Just five nations accounted for 60% of global defence spending in 2018: the United States, China, Saudi Arabia, India and France.
In the US, which has the largest defence budget in the world, military spending grew by 4.6% to reach $649 billion in 2018, growing for the first time since 2010.
Russia has dropped out of the top five defence spenders for the first time since 2006, SIPRI reported, as cited by DefenseNews.
Russia currently ranks sixth in terms of defence spending, at $61.4 billion, but its spending decreased by 3.5% compared with 2017.
Sputnik discussed the reasons behind the hike in US defence spending with Abraham Ait, chief editor of Military Watch Magazine and Oliver Steward, a political strategist in the UK.
While the only country that the US felt threatened by used to be the Soviet Union, "today Russia, China and to some extent North Korea all retain intercontinental range capabilities and the ability to challenge American power — albeit primarily defensively. In seeking to retain military primacy not only in the Western Hemisphere, but globally against a number of highly competent adversaries, the US needs to deploy forces which are both numerous and state-of-the-art, not only to Europe, but also to the Asia-Pacific and to a lesser extent the Middle East," the editor explained.
But at the same time, multiple near-peer competitors are making it more difficult for the US to maintain its dominance and have been cited as a justification for additional spending.
"The sustainability of this remains highly questionable, and will likely force the US either to develop a more efficient defence sector with greater emphasis on more cost effective or asymmetric weapons systems — or to compromise on plans for total military supremacy, at least in the short-term, as assets continue to be stretched thin," Ait said.
Political strategist Oliver Steward shares these views, noting that the US is no longer the sole superpower: "On an international level, we're witnessing an increasingly multipolar world, which I would say is a zero sum game of peer-competitors. One of the peer-competitors is Russia and the other one is China."
According to the SIPRI data, China's military spending rose by 5% to $250 billion in 2018, putting it in second after the US, accounting for 14% of world military spending.
But US experts contend that despite the Pentagon spending twice as much as Beijing and the Kremlin combined, Washington believes that China poses a threat to the current balance of power, especially in the Asia-Pacific region.
"In Trump's geostrategic calculus, there's a belief that China, during the next few decades, will become a very important peer-competitor in the Asia-Pacific region. Also, Trump believes that increasing America's military spending and America's military might would give it greater leverage in international affairs to maintain America's predominance and hegemony in the international system," Oliver Steward said.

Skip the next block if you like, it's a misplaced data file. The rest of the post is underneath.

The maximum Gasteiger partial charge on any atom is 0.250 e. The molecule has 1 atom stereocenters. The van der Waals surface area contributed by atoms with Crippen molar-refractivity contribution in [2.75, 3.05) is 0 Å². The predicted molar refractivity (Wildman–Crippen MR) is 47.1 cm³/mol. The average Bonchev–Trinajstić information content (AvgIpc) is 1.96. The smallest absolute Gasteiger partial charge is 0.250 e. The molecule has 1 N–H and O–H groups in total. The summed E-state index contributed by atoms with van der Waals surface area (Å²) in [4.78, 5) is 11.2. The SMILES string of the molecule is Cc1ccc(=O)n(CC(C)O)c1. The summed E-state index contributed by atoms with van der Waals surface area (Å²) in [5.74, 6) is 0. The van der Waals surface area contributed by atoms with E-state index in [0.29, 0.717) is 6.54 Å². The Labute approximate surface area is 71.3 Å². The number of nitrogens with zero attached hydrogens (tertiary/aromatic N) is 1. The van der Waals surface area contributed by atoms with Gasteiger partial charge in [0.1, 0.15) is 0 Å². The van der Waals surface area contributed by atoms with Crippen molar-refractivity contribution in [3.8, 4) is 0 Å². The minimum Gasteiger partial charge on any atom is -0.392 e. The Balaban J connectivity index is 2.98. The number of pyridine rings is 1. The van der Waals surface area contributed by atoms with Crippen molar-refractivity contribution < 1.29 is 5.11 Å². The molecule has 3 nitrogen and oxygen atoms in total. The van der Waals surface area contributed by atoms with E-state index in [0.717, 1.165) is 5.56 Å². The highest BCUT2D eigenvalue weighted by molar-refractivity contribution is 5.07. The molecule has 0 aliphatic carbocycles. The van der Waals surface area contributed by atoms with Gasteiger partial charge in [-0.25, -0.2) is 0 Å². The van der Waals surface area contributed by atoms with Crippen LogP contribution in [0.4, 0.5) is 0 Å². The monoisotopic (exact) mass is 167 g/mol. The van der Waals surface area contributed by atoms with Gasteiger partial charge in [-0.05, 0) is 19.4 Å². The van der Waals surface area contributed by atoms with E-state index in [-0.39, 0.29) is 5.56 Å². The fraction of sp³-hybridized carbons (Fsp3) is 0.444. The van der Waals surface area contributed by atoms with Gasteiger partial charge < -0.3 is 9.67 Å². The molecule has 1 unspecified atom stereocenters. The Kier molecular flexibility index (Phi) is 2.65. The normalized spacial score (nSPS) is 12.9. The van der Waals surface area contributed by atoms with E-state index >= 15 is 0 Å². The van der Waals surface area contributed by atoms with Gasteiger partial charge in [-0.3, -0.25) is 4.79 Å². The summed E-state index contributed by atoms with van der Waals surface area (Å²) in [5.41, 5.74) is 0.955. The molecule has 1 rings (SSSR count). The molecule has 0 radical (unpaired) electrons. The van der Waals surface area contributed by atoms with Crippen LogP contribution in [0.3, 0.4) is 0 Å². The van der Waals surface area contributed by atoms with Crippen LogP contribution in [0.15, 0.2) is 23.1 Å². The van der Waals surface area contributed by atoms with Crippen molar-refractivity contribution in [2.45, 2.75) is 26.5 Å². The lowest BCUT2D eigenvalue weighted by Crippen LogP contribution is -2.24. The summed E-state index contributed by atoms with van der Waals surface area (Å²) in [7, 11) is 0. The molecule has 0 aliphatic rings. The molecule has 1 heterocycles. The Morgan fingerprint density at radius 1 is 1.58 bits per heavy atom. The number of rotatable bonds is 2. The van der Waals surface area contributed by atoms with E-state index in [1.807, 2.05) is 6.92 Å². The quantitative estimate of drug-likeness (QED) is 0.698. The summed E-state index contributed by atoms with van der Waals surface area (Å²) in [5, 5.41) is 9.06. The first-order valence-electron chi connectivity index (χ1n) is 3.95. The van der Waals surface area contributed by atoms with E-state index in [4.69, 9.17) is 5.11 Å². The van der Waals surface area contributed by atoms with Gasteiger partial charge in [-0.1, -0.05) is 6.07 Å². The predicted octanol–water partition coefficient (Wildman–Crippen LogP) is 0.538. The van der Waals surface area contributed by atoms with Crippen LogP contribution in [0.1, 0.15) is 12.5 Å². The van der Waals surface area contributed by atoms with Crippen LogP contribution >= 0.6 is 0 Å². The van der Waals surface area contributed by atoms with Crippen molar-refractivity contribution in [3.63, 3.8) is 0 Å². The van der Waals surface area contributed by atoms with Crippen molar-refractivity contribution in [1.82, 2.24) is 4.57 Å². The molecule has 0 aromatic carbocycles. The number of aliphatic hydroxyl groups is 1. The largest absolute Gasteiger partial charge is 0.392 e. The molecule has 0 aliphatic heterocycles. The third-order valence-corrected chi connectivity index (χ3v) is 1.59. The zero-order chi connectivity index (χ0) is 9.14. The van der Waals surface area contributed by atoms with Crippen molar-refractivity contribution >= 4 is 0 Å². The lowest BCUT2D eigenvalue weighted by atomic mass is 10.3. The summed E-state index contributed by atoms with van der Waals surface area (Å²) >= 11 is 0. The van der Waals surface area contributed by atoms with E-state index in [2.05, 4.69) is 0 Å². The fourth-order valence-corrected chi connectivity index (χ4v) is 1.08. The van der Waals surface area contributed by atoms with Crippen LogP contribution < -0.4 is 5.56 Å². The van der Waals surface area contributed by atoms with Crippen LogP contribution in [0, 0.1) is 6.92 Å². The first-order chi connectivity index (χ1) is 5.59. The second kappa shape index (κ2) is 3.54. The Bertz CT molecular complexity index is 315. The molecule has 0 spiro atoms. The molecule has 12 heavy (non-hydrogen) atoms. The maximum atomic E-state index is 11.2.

While the chief editor of Military Watch Magazine noted that the Chinese People's Liberation Army (PLA) is being rapidly modernised and has jumped several generations in its development. The power shift is poised to continue due to three major factors, according to the expert:
"The first is that unlike the United States, China can sustain an increase in its defence budget of over 5% annually for the foreseeable future, roughly in line with its economic growth. The US, by contrast, will continue to see its budget fluctuate, in line with far lower and less consistent growth rates, and the chances of sustained spending growth at even half the rate of China's military remain extremely slim. The second factor is that the PLA, with a budget just a small fraction of America's own (army), can develop comparable and often superior weapons systems at a small fraction of the cost of their American and Western counterparts."
"The hundreds of ageing F-15, F-16 and F-18 fighters and massive but old Ticonderoga Class heavy cruisers are among the costly assets built in the Cold War which are today nearing retirement. The cumulative spending advantage of the US military will thus continue to erode, which will undermine its formerly vast quantitative advantage over China which can today manufacture arms on a comparable and in many cases larger scale."
Ait stressed that the peer competition among the world's leading military powers has made the growth of global defence spending inevitable, but it's not just true among the big players. Smaller allied and even non-aligned states are investing more money into their military:
"The average growth in defence spending among NATO members actually exceeded growth in US spending in 2018, at 5.4%, with 24 of 28 of the alliance's members increasing their defence budgets that year — many by over 5%."
In the end, Abraham Ait explained that as competition among global powers continues to escalate, world military expenditure will also likely continue to increase into the 2020s "as the US-led Western Bloc seeks to meet new challenges to its formerly absolute military primacy which will necessitate more defence spending. The race among major powers to develop and deploy new generations of weapons integrating more advanced technologies to outpace their competitors will further necessitate significant investment," the expert concluded.
The views expressed in this article are those of the speaker and do not necessarily reflect those of Sputnik.
The views and opinions expressed in the article do not necessarily reflect those of Sputnik.